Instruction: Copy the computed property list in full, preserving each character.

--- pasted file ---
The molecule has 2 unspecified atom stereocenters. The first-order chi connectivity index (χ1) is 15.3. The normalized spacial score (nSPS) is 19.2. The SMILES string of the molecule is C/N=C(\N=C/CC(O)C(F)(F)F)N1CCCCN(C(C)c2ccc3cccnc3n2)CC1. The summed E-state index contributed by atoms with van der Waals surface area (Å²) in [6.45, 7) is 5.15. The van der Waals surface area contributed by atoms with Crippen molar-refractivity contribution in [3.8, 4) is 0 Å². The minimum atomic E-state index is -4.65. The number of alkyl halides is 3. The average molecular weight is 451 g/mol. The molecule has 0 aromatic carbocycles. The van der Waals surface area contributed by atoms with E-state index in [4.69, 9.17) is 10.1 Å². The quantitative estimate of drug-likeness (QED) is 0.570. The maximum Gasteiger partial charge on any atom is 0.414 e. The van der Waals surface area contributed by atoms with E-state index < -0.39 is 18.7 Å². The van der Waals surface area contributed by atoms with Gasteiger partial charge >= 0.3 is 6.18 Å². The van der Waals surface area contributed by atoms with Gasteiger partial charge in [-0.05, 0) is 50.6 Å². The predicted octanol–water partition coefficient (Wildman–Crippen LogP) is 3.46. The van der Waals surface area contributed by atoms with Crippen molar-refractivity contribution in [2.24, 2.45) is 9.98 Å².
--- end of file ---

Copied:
The molecule has 2 unspecified atom stereocenters. The first-order chi connectivity index (χ1) is 15.3. The normalized spacial score (nSPS) is 19.2. The SMILES string of the molecule is C/N=C(\N=C/CC(O)C(F)(F)F)N1CCCCN(C(C)c2ccc3cccnc3n2)CC1. The summed E-state index contributed by atoms with van der Waals surface area (Å²) in [6.45, 7) is 5.15. The van der Waals surface area contributed by atoms with Crippen molar-refractivity contribution in [3.8, 4) is 0 Å². The minimum atomic E-state index is -4.65. The number of alkyl halides is 3. The average molecular weight is 451 g/mol. The molecule has 0 aromatic carbocycles. The van der Waals surface area contributed by atoms with E-state index in [4.69, 9.17) is 10.1 Å². The quantitative estimate of drug-likeness (QED) is 0.570. The maximum Gasteiger partial charge on any atom is 0.414 e. The van der Waals surface area contributed by atoms with E-state index < -0.39 is 18.7 Å². The van der Waals surface area contributed by atoms with Gasteiger partial charge >= 0.3 is 6.18 Å². The van der Waals surface area contributed by atoms with Gasteiger partial charge in [-0.05, 0) is 50.6 Å². The predicted octanol–water partition coefficient (Wildman–Crippen LogP) is 3.46. The van der Waals surface area contributed by atoms with Crippen molar-refractivity contribution in [2.24, 2.45) is 9.98 Å².